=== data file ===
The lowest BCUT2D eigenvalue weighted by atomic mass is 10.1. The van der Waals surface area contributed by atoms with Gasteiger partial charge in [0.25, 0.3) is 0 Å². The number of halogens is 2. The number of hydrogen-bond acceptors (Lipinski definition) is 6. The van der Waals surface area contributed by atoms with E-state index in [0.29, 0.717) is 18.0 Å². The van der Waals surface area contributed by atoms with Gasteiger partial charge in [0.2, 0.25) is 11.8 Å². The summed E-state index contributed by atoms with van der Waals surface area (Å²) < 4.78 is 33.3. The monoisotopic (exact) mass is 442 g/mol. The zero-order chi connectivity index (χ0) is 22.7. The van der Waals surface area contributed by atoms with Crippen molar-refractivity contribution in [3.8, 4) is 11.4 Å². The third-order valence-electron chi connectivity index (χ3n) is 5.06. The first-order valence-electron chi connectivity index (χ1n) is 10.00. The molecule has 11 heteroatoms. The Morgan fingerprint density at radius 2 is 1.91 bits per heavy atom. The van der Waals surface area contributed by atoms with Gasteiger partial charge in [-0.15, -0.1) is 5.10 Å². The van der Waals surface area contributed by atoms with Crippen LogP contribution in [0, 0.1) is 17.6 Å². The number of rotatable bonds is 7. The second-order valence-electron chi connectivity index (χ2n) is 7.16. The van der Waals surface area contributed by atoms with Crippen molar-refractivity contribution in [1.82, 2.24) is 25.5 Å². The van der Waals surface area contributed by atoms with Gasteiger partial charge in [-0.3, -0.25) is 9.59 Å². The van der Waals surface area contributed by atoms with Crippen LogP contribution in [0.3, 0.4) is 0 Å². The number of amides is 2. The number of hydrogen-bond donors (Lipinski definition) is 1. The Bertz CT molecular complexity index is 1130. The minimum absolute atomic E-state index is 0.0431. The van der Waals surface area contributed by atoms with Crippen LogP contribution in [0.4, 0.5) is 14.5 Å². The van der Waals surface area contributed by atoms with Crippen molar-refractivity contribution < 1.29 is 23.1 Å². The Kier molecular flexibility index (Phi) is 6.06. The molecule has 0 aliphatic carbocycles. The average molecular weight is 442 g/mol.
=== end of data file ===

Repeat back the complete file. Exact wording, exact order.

The lowest BCUT2D eigenvalue weighted by atomic mass is 10.1. The van der Waals surface area contributed by atoms with Gasteiger partial charge in [0.25, 0.3) is 0 Å². The number of halogens is 2. The number of hydrogen-bond acceptors (Lipinski definition) is 6. The van der Waals surface area contributed by atoms with E-state index in [0.29, 0.717) is 18.0 Å². The van der Waals surface area contributed by atoms with Gasteiger partial charge in [0.2, 0.25) is 11.8 Å². The summed E-state index contributed by atoms with van der Waals surface area (Å²) < 4.78 is 33.3. The monoisotopic (exact) mass is 442 g/mol. The zero-order chi connectivity index (χ0) is 22.7. The van der Waals surface area contributed by atoms with Crippen molar-refractivity contribution in [3.8, 4) is 11.4 Å². The third-order valence-electron chi connectivity index (χ3n) is 5.06. The first-order valence-electron chi connectivity index (χ1n) is 10.00. The molecule has 11 heteroatoms. The Morgan fingerprint density at radius 2 is 1.91 bits per heavy atom. The van der Waals surface area contributed by atoms with Gasteiger partial charge in [-0.15, -0.1) is 5.10 Å². The van der Waals surface area contributed by atoms with Crippen LogP contribution in [0, 0.1) is 17.6 Å². The number of rotatable bonds is 7. The second-order valence-electron chi connectivity index (χ2n) is 7.16. The van der Waals surface area contributed by atoms with Crippen molar-refractivity contribution in [1.82, 2.24) is 25.5 Å². The van der Waals surface area contributed by atoms with Gasteiger partial charge in [-0.3, -0.25) is 9.59 Å². The van der Waals surface area contributed by atoms with Crippen LogP contribution in [0.3, 0.4) is 0 Å². The number of amides is 2. The number of hydrogen-bond donors (Lipinski definition) is 1. The Bertz CT molecular complexity index is 1130. The minimum absolute atomic E-state index is 0.0431. The van der Waals surface area contributed by atoms with Crippen LogP contribution in [0.4, 0.5) is 14.5 Å². The van der Waals surface area contributed by atoms with Crippen molar-refractivity contribution < 1.29 is 23.1 Å². The Kier molecular flexibility index (Phi) is 6.06. The molecule has 0 aliphatic carbocycles. The average molecular weight is 442 g/mol.